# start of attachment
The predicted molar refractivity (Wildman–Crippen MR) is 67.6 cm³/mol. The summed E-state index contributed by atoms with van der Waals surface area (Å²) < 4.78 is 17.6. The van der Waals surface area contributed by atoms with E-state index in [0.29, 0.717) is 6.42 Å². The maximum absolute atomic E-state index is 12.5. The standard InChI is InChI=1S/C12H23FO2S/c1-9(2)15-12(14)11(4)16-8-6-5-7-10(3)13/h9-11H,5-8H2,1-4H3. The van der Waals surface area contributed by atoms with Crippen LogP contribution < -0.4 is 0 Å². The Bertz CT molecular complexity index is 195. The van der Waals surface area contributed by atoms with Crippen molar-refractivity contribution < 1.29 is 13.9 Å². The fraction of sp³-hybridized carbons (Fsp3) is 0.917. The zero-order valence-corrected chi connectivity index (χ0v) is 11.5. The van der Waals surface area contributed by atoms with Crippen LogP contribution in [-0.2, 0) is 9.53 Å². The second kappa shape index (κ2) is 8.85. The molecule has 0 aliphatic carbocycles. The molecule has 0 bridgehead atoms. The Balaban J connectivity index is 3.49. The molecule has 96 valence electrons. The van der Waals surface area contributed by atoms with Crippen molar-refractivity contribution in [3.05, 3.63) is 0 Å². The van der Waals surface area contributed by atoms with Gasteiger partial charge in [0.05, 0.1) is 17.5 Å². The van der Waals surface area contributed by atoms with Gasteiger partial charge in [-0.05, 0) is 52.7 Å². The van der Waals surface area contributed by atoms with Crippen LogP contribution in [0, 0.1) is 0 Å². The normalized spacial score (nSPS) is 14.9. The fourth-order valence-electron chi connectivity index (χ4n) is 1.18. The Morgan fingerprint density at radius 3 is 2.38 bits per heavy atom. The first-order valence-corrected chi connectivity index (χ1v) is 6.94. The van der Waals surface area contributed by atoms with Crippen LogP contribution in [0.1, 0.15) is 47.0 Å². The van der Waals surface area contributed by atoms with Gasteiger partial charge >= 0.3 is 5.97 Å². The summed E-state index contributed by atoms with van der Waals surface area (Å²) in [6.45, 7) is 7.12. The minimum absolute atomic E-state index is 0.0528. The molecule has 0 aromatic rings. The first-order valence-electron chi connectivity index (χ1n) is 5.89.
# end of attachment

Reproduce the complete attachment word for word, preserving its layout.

The predicted molar refractivity (Wildman–Crippen MR) is 67.6 cm³/mol. The summed E-state index contributed by atoms with van der Waals surface area (Å²) < 4.78 is 17.6. The van der Waals surface area contributed by atoms with E-state index in [0.29, 0.717) is 6.42 Å². The maximum absolute atomic E-state index is 12.5. The standard InChI is InChI=1S/C12H23FO2S/c1-9(2)15-12(14)11(4)16-8-6-5-7-10(3)13/h9-11H,5-8H2,1-4H3. The van der Waals surface area contributed by atoms with Crippen LogP contribution < -0.4 is 0 Å². The Bertz CT molecular complexity index is 195. The van der Waals surface area contributed by atoms with Crippen molar-refractivity contribution < 1.29 is 13.9 Å². The fraction of sp³-hybridized carbons (Fsp3) is 0.917. The zero-order valence-corrected chi connectivity index (χ0v) is 11.5. The van der Waals surface area contributed by atoms with Crippen LogP contribution in [-0.2, 0) is 9.53 Å². The second kappa shape index (κ2) is 8.85. The molecule has 0 aliphatic carbocycles. The molecule has 0 bridgehead atoms. The Balaban J connectivity index is 3.49. The molecule has 96 valence electrons. The van der Waals surface area contributed by atoms with Crippen molar-refractivity contribution in [3.05, 3.63) is 0 Å². The van der Waals surface area contributed by atoms with Gasteiger partial charge in [0.05, 0.1) is 17.5 Å². The van der Waals surface area contributed by atoms with Gasteiger partial charge in [-0.05, 0) is 52.7 Å². The van der Waals surface area contributed by atoms with Crippen LogP contribution in [0, 0.1) is 0 Å². The normalized spacial score (nSPS) is 14.9. The fourth-order valence-electron chi connectivity index (χ4n) is 1.18. The Morgan fingerprint density at radius 3 is 2.38 bits per heavy atom. The first-order valence-corrected chi connectivity index (χ1v) is 6.94. The van der Waals surface area contributed by atoms with Crippen LogP contribution in [0.1, 0.15) is 47.0 Å². The van der Waals surface area contributed by atoms with Gasteiger partial charge >= 0.3 is 5.97 Å². The summed E-state index contributed by atoms with van der Waals surface area (Å²) in [6.45, 7) is 7.12. The minimum absolute atomic E-state index is 0.0528. The molecule has 0 aromatic rings. The first-order valence-electron chi connectivity index (χ1n) is 5.89.